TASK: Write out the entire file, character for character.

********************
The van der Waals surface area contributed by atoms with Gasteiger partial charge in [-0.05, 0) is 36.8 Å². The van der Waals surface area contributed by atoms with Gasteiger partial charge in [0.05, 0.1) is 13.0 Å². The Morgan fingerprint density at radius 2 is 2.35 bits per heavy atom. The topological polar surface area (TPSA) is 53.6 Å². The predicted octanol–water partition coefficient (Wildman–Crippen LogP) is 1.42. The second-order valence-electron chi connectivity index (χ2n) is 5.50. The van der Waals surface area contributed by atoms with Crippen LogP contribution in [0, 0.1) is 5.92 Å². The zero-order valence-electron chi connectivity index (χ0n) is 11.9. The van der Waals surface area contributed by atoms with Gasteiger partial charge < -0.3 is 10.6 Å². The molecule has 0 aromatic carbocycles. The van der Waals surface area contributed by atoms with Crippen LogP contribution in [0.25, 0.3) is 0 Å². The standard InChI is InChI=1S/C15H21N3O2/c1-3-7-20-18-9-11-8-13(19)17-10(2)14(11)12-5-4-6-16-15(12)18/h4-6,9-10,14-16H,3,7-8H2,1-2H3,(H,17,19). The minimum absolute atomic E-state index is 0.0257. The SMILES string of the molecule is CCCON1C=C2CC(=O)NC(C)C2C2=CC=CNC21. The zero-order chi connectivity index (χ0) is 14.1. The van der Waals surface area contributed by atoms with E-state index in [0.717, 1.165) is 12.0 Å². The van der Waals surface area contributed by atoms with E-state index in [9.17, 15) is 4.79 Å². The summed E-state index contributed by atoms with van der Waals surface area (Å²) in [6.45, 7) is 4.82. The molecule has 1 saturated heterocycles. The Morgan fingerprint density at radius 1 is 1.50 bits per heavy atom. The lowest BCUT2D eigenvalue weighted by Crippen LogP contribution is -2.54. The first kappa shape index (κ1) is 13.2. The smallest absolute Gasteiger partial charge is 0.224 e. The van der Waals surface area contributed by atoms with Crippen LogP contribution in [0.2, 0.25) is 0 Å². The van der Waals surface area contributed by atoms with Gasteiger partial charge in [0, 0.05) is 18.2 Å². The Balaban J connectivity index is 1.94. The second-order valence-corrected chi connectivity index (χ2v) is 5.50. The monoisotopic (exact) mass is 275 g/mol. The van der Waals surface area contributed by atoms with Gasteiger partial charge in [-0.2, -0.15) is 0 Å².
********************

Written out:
The van der Waals surface area contributed by atoms with Gasteiger partial charge in [-0.05, 0) is 36.8 Å². The van der Waals surface area contributed by atoms with Gasteiger partial charge in [0.05, 0.1) is 13.0 Å². The Morgan fingerprint density at radius 2 is 2.35 bits per heavy atom. The topological polar surface area (TPSA) is 53.6 Å². The predicted octanol–water partition coefficient (Wildman–Crippen LogP) is 1.42. The second-order valence-electron chi connectivity index (χ2n) is 5.50. The van der Waals surface area contributed by atoms with Crippen LogP contribution in [0, 0.1) is 5.92 Å². The zero-order valence-electron chi connectivity index (χ0n) is 11.9. The van der Waals surface area contributed by atoms with Gasteiger partial charge < -0.3 is 10.6 Å². The molecule has 0 aromatic carbocycles. The van der Waals surface area contributed by atoms with Crippen LogP contribution in [0.25, 0.3) is 0 Å². The standard InChI is InChI=1S/C15H21N3O2/c1-3-7-20-18-9-11-8-13(19)17-10(2)14(11)12-5-4-6-16-15(12)18/h4-6,9-10,14-16H,3,7-8H2,1-2H3,(H,17,19). The minimum absolute atomic E-state index is 0.0257. The SMILES string of the molecule is CCCON1C=C2CC(=O)NC(C)C2C2=CC=CNC21. The zero-order chi connectivity index (χ0) is 14.1. The van der Waals surface area contributed by atoms with E-state index in [0.717, 1.165) is 12.0 Å². The van der Waals surface area contributed by atoms with E-state index in [9.17, 15) is 4.79 Å². The summed E-state index contributed by atoms with van der Waals surface area (Å²) in [6.45, 7) is 4.82. The molecule has 1 saturated heterocycles. The Morgan fingerprint density at radius 1 is 1.50 bits per heavy atom. The lowest BCUT2D eigenvalue weighted by Crippen LogP contribution is -2.54. The first kappa shape index (κ1) is 13.2. The smallest absolute Gasteiger partial charge is 0.224 e. The van der Waals surface area contributed by atoms with Crippen LogP contribution in [0.2, 0.25) is 0 Å². The van der Waals surface area contributed by atoms with Gasteiger partial charge in [0, 0.05) is 18.2 Å². The Balaban J connectivity index is 1.94. The second-order valence-corrected chi connectivity index (χ2v) is 5.50. The monoisotopic (exact) mass is 275 g/mol. The van der Waals surface area contributed by atoms with Gasteiger partial charge in [-0.2, -0.15) is 0 Å².